F-111 in Detail
Part Three - Wings
A pair 493rd TFS F-111Fs from the 48th TFW
orbiting near Konya Bombing Range in south-central Turkey in February
1986, two months before Operation El Dorado Canyon. Note the difference in
profile when the Pave Tack pod was retracted (foreground) and extended
(background). Also, note that the AN/ALQ-131 ECM pods at this time had
white radomes. Each aircraft was armed with GBU-10E/Bs (with blue, inert
warheads) on the outboard pylons and SUU-21/A practice bomb dispensers in
the inboard pylons.
by Jim Rotramel
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F-111 wings had full-span slats and double-slotted flaps. The
trailing edge of the flaps had a curious ‘bump’ on all variants of the aircraft.
They swept back into the top of the fuselage and were covered by large panels
called ‘over-wing fairings’. These fairings were hinged at the front to lift up
during supersonic or high-G flight and equalize air pressure within the
Roll control was provided by two sets of spoilers. The inboard
set ‘locked down’ when the wings swept past 45 degrees, while the outboards
locked down at 47 degrees.
The FB-111A, F-111B and F-111C featured wingspans extended by
When parked, the F-111’s wings were usually either swept back to
54 degrees or forward to 16 degrees with the flaps at 35 degrees and slats
extended (the stabilizers ‘drooped’ until supplied with hydraulic pressure
during engine start). NOTE: you DON’T have to buy aftermarket flaps and
slats—it’s perfectly acceptable to build a parked aircraft with the flaps and
After engine start, the wings were set to 16 degrees during the
ground checks, and normally to 54 degrees for taxi. Prior to takeoff they were
again put to 16 degrees with the slats down and the flaps at 25 degrees. At this
time the ‘ground roll spoiler’ switch was activated, raising the spoilers
whenever both throttles were in idle. This feature killed lift and shortened the
ground roll during landings or takeoff aborts.
Takeoff was at about 160 KTAS, and the wings were quickly
‘cleaned up’ and swept to 26 degrees for climb out, initial cruise, and/or air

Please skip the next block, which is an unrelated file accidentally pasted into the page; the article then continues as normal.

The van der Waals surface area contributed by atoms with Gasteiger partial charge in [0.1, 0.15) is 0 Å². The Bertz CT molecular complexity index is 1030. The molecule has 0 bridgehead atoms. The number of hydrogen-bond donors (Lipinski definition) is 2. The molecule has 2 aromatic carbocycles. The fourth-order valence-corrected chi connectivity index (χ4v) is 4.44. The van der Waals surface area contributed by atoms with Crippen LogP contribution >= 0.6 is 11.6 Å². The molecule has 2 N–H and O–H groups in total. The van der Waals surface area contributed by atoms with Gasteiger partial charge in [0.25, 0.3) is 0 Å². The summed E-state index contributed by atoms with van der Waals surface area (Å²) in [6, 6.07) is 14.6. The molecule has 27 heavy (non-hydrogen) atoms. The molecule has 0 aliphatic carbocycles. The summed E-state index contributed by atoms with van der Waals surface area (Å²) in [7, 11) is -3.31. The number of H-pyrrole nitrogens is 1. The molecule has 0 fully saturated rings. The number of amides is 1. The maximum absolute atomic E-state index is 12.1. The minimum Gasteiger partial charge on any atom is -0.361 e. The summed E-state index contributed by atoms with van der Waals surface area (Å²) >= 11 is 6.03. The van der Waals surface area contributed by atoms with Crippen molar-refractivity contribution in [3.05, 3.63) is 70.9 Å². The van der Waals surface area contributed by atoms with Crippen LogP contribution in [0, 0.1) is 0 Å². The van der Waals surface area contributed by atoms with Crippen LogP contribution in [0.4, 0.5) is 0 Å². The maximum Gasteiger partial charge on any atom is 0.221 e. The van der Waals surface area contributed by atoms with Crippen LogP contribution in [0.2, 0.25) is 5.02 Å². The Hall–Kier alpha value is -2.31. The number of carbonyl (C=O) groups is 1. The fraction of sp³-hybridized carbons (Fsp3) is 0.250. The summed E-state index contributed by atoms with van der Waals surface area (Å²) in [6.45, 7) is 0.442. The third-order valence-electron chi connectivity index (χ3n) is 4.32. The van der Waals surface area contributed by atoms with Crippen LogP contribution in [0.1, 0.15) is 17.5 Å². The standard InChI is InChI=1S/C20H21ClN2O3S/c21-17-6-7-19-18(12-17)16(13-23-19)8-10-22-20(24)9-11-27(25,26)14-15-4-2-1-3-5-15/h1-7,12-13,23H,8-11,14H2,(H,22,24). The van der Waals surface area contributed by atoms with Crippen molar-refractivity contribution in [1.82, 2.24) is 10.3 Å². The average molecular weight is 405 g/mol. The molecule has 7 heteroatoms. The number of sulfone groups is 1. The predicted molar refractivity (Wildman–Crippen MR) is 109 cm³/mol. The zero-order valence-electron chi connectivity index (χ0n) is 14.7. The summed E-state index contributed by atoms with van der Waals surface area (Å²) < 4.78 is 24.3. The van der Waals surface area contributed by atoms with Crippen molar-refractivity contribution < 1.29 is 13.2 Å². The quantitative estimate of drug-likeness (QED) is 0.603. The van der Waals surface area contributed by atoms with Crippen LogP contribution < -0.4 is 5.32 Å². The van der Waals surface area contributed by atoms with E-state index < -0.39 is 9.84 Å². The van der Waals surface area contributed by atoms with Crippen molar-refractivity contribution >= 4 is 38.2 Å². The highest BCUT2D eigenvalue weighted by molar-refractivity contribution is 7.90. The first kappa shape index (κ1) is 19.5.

refueling. The most common sweep settings for low level were 35 or 44 degrees,
with the latter being used for ‘toss’ weapon deliveries.
Depending on the amount of fuel remaining, landing approaches
were normally flown at slightly slower speeds than takeoff, with the sweep set
at 16-20 degrees, slats down and flaps at 35 degrees (25 degrees if single
engine). After landing, the ground roll spoiler switch was deactivated and the
wings swept to 54 degrees for taxi back to parking.
The fabric wing seal that covered the wing cavity is shown
The top of an F-111D wing with the flaps and slats fully
The bottom of an F-111D wing the flaps and slats fully
deployed. Note that while the pylons are flush with the wing in front of the
pivot point, there is a gap between the two aft of that.
produced wings with flaps and slats extended for both short and long wings. The
wings are complete units, including precut wings that allow you to throw away
the kit wings. Because of resin shrinkage, the fit of the flaps and slats isn’t
perfect, but shouldn’t pose a problem for a reasonably capable modeler. One note
on the short wings—fill the hole for the outboard pylon. Short-wing airplanes
never used that pylon.
produced a modification kit for the short wing airplanes for extended flaps and
slats as well. These are a bit more of a modeling challenge because they require
you to cut away the front and back of the kit wings. Shrinkage is a minor
problem with these wings as well, but a good model can be made using this kit as
well. One nice touch with the Paragon kit is the inclusion of photo-etch parts
to simulate the fabric wing cavity seals.
All F-111s were constructed with provisions for four outboard
pylons fixed for carriage at 26 degrees of wing-sweep. However, of these, only
the inboard fixed pylons were used operationally, and only by FB-111As for